(You may be tired of hearing about pot legalization, but it’s a fascinating market experiment. I recently read that production costs for growing cannabis as a field crop may be less than 25 cents per gram. They call it “weed” for a reason. The capital-intensive, energy-sucking indoor grow-op companies, which are banking on a ganga bonanza, have lobbied hard to prevent dirt farmers from getting a piece of the action.)
One of the topics discussed at the Christmas tree meeting was the introduction of improved planting stock. Late budding is widely viewed as a desirable trait – delaying the emergence of those delicate shoots until the risk of freezing weather is much reduced. But I spoke with one grower who was wary of introducing genetic uniformity, in an industry that traditionally relied on the Balsam fir’s great talent for natural regeneration. Seems like a valid point, based on the old-fashioned notion of not putting all your eggs in one basket. Arguably, one of the strengths of this region’s Christmas tree sector is the fact that most producers are also involved in other enterprises, so they can ride out a bad year or two.
The Canadian Food Inspection Agency (CFIA) has revealed that a small amount of genetically-modified (GM) wheat was discovered growing in southern Alberta last year. The wheat was identified because it survived roadside herbicide spraying, but there’s no explanation as to how it got there. Monsanto developed wheat with this glyphosate-tolerant (Roundup Ready) trait, but has not been registered to grow it in outdoor test plots in Canada since 2004. Apparently the nearest test plots were some 300 kilometres from the recent find (though the exact locations remain secret, of course).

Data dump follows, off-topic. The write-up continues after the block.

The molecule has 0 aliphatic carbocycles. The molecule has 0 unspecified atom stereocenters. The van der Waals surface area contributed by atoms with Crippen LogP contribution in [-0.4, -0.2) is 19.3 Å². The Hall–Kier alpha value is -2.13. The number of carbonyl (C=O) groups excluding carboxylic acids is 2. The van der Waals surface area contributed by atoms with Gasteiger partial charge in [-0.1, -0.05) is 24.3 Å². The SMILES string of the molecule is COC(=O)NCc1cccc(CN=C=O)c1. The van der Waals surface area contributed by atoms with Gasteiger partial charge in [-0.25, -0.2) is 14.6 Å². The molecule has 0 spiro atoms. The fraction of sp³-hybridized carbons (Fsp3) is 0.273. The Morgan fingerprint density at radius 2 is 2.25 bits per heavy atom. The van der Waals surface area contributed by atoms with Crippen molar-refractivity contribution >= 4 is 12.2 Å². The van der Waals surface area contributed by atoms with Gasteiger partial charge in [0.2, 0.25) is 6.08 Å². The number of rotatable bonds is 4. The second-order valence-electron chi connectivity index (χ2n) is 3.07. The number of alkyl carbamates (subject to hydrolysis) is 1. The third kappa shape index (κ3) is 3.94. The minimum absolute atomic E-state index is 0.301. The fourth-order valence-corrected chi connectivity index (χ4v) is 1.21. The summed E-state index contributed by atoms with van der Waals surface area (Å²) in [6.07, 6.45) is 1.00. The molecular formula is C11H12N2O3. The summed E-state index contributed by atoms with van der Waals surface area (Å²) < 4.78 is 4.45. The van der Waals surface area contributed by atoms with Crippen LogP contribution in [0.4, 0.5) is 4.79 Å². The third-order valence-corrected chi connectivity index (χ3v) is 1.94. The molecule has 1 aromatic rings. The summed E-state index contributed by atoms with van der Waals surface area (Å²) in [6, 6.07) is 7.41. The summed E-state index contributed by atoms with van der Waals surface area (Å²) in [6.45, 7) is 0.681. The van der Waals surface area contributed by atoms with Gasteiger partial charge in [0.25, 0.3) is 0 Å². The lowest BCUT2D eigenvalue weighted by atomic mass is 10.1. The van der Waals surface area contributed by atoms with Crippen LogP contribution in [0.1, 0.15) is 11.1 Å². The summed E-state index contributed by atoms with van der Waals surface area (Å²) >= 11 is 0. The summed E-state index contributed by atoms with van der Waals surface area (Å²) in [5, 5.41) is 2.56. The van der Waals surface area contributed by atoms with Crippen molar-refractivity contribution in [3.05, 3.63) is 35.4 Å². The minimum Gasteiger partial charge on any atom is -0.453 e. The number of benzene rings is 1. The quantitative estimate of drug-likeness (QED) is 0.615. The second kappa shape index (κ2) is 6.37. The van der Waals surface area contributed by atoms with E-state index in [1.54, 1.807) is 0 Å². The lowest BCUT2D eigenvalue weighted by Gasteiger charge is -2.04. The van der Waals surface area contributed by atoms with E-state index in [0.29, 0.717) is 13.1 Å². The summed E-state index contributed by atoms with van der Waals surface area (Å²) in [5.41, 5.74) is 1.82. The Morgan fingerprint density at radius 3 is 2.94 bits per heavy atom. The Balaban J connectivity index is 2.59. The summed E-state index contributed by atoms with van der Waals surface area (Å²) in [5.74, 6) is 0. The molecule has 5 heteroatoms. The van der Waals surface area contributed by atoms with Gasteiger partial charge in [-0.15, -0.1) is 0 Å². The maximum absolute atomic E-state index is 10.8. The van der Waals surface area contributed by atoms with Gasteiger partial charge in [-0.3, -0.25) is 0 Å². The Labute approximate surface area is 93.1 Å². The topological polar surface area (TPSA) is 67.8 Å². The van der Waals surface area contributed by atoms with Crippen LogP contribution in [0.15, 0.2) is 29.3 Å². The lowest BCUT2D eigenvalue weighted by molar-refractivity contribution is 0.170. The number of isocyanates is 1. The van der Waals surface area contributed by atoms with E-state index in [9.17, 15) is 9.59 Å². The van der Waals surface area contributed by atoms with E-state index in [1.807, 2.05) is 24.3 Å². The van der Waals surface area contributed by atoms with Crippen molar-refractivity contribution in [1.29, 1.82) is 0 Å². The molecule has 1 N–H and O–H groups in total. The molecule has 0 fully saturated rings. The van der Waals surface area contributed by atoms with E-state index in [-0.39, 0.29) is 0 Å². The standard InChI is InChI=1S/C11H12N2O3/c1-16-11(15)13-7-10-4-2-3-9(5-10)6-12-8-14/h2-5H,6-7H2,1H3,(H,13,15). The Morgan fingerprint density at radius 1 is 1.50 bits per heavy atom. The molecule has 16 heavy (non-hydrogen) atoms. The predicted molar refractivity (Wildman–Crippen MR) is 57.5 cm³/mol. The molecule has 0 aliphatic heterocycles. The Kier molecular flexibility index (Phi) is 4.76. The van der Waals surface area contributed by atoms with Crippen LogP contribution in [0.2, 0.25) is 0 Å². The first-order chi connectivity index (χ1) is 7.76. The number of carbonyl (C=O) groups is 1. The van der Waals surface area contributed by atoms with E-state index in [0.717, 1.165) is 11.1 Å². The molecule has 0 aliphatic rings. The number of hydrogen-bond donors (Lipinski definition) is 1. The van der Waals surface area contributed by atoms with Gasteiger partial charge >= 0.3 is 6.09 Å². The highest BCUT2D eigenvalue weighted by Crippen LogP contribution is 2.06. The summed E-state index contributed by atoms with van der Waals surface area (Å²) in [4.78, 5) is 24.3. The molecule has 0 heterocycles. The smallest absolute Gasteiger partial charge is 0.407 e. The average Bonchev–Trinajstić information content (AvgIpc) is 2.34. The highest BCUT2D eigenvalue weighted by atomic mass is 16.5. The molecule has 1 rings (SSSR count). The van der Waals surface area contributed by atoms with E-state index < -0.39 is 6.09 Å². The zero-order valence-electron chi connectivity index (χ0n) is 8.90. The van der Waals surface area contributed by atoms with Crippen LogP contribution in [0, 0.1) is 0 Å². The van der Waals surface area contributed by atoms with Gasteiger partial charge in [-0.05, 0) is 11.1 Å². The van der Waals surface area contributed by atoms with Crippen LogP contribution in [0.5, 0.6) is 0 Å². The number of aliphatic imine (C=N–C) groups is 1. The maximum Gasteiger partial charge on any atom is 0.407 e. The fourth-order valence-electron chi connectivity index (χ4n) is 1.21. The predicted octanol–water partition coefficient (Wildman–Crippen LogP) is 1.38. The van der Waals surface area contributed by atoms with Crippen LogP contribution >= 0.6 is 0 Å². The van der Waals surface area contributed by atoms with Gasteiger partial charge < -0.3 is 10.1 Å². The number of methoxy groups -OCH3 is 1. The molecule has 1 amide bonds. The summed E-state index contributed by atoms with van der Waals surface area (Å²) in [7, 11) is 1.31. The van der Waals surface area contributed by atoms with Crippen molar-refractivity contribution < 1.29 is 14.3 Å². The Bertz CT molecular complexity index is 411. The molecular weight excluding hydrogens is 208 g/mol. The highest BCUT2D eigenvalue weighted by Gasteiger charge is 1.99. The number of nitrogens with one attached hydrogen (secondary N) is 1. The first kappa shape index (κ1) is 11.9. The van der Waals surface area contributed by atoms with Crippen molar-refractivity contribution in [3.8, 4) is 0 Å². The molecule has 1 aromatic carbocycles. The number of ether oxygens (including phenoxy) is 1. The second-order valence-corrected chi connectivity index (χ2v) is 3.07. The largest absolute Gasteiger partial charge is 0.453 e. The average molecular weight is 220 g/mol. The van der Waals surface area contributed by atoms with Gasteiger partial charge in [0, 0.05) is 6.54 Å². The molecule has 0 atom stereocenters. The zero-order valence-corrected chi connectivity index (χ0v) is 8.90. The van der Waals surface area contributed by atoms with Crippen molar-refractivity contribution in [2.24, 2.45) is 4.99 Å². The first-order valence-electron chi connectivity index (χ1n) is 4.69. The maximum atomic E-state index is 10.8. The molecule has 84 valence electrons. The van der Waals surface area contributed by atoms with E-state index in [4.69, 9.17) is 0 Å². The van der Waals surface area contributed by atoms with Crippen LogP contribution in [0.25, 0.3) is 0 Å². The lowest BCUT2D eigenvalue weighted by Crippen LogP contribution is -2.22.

GM wheat is not approved for commercial production here or anywhere else in the world, but we allowed it to go feral. As a result of the discovery – if that’s what you want to call it – both Japan and South Korea suspended imports of Canadian wheat, leaving boatloads of the stuff sitting at the dock as new buyers were sought – likely at lower prices.
This has happened a few times before in the U.S., when GM-contaminated wheat was found in farmers’ fields. Here in Canada, extensive testing of wheat, both standing and stored, revealed no further evidence of rogue genetics – and as a result, South Korea resumed imports. Japan, which represents a larger and more lucrative market, was expected to follow suit, but had not yet done so when this issue of RD went to print.
There are always assurances that precautions have been taken to prevent genetic contamination, and yet it happens. It is also likely to happen with GM alfalfa, which is now being grown in Nova Scotia – and there will be serious market consequences, primarily affecting farmers who choose not to grow it.
Even if we put aside all the conflicting theories and claims about health and nutrition associated with GM plants, we are left with some very troubling implications for food sovereignty. The use of proprietary seed with “novel traits” reduces the natural resilience that comes with genetic diversity, and it diminishes farmers’ independence, putting ever more control in the hands of a few multinational companies. GM foods should be labeled in Canada, so consumers have a choice. Australia’s labeling regulations may not be perfect, but they offer a basic model.
A final thought, on the topic of wheat. Check out Doug Brown’s new column, “From the baker’s bench,” on page 36. Doug, who runs Oak Haven Organic Bakery in Belleisle, N.S., is definitely a guy who knows his glutenin from his gluteus. Send us your questions about whole-grain baking, and we’ll see if he can help you out. And if you’re reluctant to fire up the oven at this time of year, support your local independent bakery! DL